Father-Figures and Maiden Aunts
To the Editor:
In Mr. Henry Elkin’s letter in your April issue, it is his contention, as I understand it, that Nathan Leites’s book on the character of the Bolshevik is limited by the “inadequacies of (his) Freudian theory,” but that from a “broader, anthropologically sounder psychological viewpoint” many things left unexplained in Mr. Leites’s work can be illuminated satisfactorily.
It is not hard to guess what this broader, sounder psychology might be. Mr. Elkin’s letter is addressed from Zurich, but he is modest enough not to drop names. However, there may be other psychological viewpoints, some of them even sounder and broader than Dr. Jung’s, and from the standpoint of one of these (which J shall leave nameless) Mr. Elkin’s argument is quite dubious, and, on certain things, downright wrong.
For instance, Mr. Elkin identifies Malenkov with the trend toward the Mother-figure (loving, bounteous) and even uses Malenkov’s plumpness to fortify this point. Quite simply this is incredible. If Malenkov was overthrown by the Sons of the Father (the successors to Stalin) then we are faced with a fact which has no consistent anthropological proof—viz., the murder of the Mother by the Sons. I believe even Mr. Elkin will grant this is absurd.
There is, however, another loving, bounteous figure with which Malenkov may be truthfully identified, and once this is done the inadequacies of both Mr. Leites and Mr. Elkin will be corrected. Malenkov was an Uncle-figure, a type which can be both good and evil but is at all times mythically alive. This would make the collective leadership that succeeded Stalin not a band of Sons, but curiously enough a group of Nephews. Murder of uncles by nephews and nephews by uncles is a common historical incident and in the present case only follows a well-traveled road.
The Father-figure, therefore, is not a deep necessity at this moment in Russia and Mr. Elkin’s surmise that the Soviet generals will perhaps come to play that role is quite without grounds.
Actually, the “impressively uniformed and bemedalled generals” are by the very laws of symbology barred forever from the seats of power. It should be obvious that the very uniforms and medals are a limiting factor, symbolizing one function and one function only. They are part of the family, yet outside it. They are not Cousins, for cousins are only related, not part of the family at any time. The generals are then quite simply Brother-in-law figures and, as such, attentive to their wives who are the Sisters of the Nephews now ruling Russia. With the Father dead, the Uncle overthrown, and with the Mother never having played any role at all, it is difficult to see how Mr. Elkin’s argument can now be taken seriously.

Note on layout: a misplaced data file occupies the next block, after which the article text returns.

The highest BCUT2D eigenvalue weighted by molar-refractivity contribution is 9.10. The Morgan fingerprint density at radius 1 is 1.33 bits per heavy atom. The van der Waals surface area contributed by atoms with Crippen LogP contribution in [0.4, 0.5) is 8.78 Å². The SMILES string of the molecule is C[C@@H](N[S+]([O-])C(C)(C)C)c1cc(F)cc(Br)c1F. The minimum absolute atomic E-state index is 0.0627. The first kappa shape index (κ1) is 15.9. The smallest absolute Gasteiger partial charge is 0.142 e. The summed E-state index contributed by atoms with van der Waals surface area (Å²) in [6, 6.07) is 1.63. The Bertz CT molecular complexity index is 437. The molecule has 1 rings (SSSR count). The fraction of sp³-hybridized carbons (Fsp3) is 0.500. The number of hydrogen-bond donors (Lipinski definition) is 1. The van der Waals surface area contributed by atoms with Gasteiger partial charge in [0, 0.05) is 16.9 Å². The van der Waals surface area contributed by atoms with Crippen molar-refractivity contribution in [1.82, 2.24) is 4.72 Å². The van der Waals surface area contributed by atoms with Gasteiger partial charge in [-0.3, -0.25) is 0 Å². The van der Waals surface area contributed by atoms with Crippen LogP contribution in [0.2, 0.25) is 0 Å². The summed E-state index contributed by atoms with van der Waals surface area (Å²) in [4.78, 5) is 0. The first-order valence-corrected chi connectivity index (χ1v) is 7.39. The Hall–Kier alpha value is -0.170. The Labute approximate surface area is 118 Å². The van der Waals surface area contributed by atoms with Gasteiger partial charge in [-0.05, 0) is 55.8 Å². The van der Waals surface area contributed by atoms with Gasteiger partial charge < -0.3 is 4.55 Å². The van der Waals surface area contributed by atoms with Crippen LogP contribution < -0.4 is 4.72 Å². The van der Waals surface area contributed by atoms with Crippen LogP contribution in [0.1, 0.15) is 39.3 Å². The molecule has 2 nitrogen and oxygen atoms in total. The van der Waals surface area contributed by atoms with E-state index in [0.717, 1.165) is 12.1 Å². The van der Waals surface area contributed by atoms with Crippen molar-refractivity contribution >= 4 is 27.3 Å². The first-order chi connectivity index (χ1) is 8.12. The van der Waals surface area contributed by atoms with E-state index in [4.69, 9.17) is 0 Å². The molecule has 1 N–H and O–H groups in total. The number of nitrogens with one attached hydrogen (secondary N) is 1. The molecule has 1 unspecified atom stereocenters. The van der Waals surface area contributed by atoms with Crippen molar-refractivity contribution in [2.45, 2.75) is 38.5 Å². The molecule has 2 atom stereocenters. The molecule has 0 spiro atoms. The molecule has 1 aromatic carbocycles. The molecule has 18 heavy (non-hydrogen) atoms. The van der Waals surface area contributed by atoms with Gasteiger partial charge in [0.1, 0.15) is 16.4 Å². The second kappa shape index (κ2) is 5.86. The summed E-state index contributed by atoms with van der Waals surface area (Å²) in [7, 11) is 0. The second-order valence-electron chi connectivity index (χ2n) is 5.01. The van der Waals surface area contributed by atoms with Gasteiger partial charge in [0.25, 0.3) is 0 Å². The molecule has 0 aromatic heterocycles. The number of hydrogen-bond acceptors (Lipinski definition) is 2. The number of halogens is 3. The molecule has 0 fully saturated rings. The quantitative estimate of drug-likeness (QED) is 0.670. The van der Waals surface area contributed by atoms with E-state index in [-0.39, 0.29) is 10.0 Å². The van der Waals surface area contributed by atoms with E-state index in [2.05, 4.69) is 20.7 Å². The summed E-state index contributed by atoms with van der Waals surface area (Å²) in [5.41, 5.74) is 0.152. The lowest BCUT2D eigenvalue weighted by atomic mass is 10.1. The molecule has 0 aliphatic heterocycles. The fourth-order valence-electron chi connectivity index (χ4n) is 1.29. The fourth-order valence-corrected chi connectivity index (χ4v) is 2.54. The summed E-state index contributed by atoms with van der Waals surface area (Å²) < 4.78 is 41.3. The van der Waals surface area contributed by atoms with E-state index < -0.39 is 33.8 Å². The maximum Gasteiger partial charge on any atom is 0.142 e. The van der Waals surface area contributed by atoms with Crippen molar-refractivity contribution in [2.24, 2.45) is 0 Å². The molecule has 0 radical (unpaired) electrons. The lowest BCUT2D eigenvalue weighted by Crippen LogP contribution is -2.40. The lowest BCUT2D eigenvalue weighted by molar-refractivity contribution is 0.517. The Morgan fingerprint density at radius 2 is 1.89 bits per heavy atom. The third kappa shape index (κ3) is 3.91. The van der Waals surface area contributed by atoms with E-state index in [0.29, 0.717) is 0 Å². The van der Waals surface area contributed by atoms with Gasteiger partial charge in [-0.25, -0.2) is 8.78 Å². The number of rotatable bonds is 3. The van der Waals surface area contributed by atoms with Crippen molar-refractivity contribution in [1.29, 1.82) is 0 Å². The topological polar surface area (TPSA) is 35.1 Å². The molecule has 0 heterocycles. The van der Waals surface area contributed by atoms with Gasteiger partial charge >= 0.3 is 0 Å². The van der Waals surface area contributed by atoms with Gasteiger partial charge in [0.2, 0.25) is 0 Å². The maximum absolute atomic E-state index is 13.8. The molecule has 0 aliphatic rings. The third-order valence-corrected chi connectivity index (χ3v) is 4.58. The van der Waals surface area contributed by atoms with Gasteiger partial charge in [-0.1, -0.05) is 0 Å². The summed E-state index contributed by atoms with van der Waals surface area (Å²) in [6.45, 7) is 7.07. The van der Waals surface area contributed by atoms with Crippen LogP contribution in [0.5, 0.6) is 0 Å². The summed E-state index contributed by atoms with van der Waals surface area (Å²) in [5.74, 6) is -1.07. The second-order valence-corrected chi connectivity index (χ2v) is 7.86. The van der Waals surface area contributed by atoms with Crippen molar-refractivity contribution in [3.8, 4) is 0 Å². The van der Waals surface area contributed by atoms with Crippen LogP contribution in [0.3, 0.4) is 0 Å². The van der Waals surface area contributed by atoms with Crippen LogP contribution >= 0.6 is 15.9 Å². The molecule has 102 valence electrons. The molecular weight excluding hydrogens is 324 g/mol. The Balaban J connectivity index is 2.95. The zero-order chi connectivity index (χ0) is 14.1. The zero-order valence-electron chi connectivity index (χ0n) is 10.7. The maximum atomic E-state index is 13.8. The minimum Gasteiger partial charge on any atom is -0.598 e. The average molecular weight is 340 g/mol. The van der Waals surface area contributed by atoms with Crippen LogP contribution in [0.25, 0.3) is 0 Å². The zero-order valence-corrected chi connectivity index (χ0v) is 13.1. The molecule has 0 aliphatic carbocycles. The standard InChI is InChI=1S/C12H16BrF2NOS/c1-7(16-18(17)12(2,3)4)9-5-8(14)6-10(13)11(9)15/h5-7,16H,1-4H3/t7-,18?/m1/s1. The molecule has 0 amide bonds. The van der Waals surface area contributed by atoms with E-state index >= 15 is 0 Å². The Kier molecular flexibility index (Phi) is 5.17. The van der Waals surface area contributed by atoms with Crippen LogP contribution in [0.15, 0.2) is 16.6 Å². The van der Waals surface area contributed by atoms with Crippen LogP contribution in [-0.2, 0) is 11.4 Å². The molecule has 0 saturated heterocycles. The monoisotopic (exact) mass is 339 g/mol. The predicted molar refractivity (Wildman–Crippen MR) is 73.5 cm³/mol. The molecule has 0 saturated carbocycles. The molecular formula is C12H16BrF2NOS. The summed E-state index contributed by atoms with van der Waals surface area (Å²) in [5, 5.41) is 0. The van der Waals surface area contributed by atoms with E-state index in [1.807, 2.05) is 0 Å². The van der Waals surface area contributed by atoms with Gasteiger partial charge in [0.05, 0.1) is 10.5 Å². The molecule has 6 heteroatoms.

And as a last triumphant proof that the foregoing analysis is correct, let us consider the case of Mr. Bulganin, the Soviet Premier. It is well known that Mr. Bulganin is one of the rulers of Russia, a Nephew. Yet he appears before us in the guise of a Brother-in-law, a general. This signifies that as Prime Minister his power is that of a Brother-in-law, strictly nil, and that the real strength still lies with the ununiformed Nephews. All authorities on Russian affairs are unanimous in the opinion that Mr. Bulganin is merely a figurehead, and this opinion is now verified by psychology.
Let me add that out here in Los Angeles we are tensely awaiting the appearance of the Maiden Aunt. This formidable figure is death on Nephews and her arrival will mean the end of the Soviet dictatorship. At that time Mr. Elkin’s hope for the return of God the Father may be realized. Let us hope so.
Los Angeles, California